pic: Chassis Idea

Chassis Idea

Weight - 30 pounds
Rails - 1" extruded Aluminum (1/8" walls)
Bearing Mounts - 1/8" Aluminum
Live Axels
1/16" center drop
AM Gen 1 Shifters
27" by 37"

Looks really good!

Nice Work!

A couple suggestions:

You could definitely get away with 1/16 inch wall tube on the inner parts of the frame to save some weight.

I’m assuming you’re welding the extrusion. The other thing is that my team found is if you cut the edges of the square tube extrusion to 45 degree angles where they meet at the corners, it is more structally sound.

Are those wheels the ones you posted before?

Looks really nice, the rendering makes it look very appealing.

I see you have really been hitting up the CAD software recently! Awesome work!

My thoughts would be if you make it so that you can slide the battery in through the larger holes on the front (or back), and (this is something 190 did a while back) since you have a six wheel base I suggest moving the middle wheel down from the outer wheels. This is a common base that will tilt when you move allowing for a smaller turning radius and better maneuverability. This sometimes creates to much maneuverability or to little, depending on your needs. So in order to give yourself more, or less, maneuverability you can put high friction wheels in the middle and back sections and have the last two be omni wheels. This way if your driving one way you have high maneuver ability, while driving the opposite direction will allow you to stay more stable and go forward straighter for longer amounts of time without stray.

| High Friction High Friction |
| |
| High Friction High Friction |
| |

Omni Omni

Very nice work! This is about as simple a box frame chassis as I’ve seen, and it is definitely a good start towards a top notch final design.

Some things to think about when designing a chassis (obviously some of these are dependent on the game and rules):

  • How will we ensure that our chains will be properly tensioned?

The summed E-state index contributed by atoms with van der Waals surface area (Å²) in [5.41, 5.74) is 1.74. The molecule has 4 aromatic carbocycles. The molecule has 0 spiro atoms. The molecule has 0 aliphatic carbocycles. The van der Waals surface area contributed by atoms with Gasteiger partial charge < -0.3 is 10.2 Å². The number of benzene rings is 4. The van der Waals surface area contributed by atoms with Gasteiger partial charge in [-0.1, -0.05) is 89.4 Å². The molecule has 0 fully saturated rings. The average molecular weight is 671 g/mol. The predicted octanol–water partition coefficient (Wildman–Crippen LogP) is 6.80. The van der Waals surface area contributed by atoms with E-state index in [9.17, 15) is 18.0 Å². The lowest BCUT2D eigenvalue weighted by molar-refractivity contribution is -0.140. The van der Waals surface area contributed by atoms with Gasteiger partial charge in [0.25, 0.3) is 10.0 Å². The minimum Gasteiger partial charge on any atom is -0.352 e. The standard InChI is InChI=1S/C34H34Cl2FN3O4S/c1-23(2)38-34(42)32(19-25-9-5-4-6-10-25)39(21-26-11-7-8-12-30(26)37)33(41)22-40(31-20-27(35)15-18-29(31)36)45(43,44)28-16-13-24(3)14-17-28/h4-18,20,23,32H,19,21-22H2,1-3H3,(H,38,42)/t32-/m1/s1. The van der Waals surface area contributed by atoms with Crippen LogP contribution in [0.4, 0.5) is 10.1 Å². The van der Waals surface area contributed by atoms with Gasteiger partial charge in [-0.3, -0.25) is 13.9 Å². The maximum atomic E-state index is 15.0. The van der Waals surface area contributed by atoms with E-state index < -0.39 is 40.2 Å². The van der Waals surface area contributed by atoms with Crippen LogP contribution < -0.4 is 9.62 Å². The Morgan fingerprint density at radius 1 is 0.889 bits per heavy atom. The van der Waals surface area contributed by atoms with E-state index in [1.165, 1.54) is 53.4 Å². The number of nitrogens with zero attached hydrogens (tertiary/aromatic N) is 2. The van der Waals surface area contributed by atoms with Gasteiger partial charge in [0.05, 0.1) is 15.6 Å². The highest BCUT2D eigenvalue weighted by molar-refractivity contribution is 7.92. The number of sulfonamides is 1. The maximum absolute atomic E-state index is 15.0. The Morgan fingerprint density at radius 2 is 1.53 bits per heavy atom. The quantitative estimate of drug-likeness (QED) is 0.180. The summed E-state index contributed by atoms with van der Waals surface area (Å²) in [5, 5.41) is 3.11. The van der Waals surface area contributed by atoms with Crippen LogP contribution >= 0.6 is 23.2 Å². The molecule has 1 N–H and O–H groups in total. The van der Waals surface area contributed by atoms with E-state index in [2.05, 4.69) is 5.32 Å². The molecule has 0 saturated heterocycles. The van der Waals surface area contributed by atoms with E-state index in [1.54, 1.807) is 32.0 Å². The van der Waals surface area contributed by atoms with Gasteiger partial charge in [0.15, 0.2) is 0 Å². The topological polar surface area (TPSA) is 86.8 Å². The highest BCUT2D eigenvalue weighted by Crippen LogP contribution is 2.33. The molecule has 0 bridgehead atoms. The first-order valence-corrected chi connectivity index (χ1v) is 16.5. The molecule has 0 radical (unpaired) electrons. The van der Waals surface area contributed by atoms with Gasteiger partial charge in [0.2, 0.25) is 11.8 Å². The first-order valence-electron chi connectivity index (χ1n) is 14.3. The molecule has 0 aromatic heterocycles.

• How we will adjust the drop of the center wheel (if any)?
  • How will we mount our bumpers?
  • How will we fix X when it fails? X = wheels, sprockets, chain, gearbox, motor, speed controller, cable, frame members, welds, etc. (and how long would such a repair take?)
  • What sorts of COTS and custom made spare parts will we want to bring to competition with this drive base?
  • Do we have easy access to all bolt heads, nuts, rivets, etc., for tightening or loosening?
  • If something must go to make weight, where will we start?
  • What is the center of gravity, and how can we move it to where we want it to be?
  • How long will it take to build this once build season starts?
  • How much does it cost? Can we lower the cost somehow?
  • What are the wiring paths?
  • Where can we put the battery?
  • How will we lift this thing?

Hope this helps!

My only two questions/comments about your particular chassis are (1) if there is a ramp to climb, you will probably want to move your wheels further to the front and rear of the frame and (2) how do you plan on supporting the plywood base in the middle?

Thank you for the weight saving tip! I have been going through all of my options. I wasn’t sure if that would be safe.

We are hoping to be able to weld it. Money and knowledge may hinder that though. If we can not then we will be creating brackets out of 1/16" Aluminum and riveting it together.